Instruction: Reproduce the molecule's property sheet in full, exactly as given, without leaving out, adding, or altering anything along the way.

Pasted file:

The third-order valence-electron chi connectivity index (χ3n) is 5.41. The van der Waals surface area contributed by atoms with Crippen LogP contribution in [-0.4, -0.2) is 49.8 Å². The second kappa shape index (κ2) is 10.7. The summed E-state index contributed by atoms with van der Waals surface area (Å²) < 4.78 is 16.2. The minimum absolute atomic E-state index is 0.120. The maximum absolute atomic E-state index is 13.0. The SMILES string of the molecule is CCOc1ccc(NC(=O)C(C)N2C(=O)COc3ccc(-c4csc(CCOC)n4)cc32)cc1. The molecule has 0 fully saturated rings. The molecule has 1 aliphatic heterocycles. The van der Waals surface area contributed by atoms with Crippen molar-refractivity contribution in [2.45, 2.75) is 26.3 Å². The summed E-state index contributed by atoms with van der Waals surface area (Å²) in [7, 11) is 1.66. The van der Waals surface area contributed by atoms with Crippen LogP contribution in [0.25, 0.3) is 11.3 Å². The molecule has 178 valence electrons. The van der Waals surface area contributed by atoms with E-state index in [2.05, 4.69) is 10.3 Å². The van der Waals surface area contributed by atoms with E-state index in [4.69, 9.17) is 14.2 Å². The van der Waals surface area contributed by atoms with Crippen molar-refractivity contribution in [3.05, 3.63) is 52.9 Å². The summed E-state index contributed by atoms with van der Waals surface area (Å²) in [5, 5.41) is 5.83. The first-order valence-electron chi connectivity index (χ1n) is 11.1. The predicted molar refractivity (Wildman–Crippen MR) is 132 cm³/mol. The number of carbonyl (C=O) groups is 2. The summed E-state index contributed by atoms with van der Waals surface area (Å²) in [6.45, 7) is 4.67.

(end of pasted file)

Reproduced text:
The third-order valence-electron chi connectivity index (χ3n) is 5.41. The van der Waals surface area contributed by atoms with Crippen LogP contribution in [-0.4, -0.2) is 49.8 Å². The second kappa shape index (κ2) is 10.7. The summed E-state index contributed by atoms with van der Waals surface area (Å²) < 4.78 is 16.2. The minimum absolute atomic E-state index is 0.120. The maximum absolute atomic E-state index is 13.0. The SMILES string of the molecule is CCOc1ccc(NC(=O)C(C)N2C(=O)COc3ccc(-c4csc(CCOC)n4)cc32)cc1. The molecule has 0 fully saturated rings. The molecule has 1 aliphatic heterocycles. The van der Waals surface area contributed by atoms with Crippen molar-refractivity contribution in [2.45, 2.75) is 26.3 Å². The summed E-state index contributed by atoms with van der Waals surface area (Å²) in [7, 11) is 1.66. The van der Waals surface area contributed by atoms with Crippen LogP contribution in [0.25, 0.3) is 11.3 Å². The molecule has 178 valence electrons. The van der Waals surface area contributed by atoms with E-state index in [2.05, 4.69) is 10.3 Å². The van der Waals surface area contributed by atoms with E-state index in [4.69, 9.17) is 14.2 Å². The van der Waals surface area contributed by atoms with Crippen molar-refractivity contribution in [3.05, 3.63) is 52.9 Å². The summed E-state index contributed by atoms with van der Waals surface area (Å²) in [5, 5.41) is 5.83. The first-order valence-electron chi connectivity index (χ1n) is 11.1. The predicted molar refractivity (Wildman–Crippen MR) is 132 cm³/mol. The number of carbonyl (C=O) groups is 2. The summed E-state index contributed by atoms with van der Waals surface area (Å²) in [6.45, 7) is 4.67.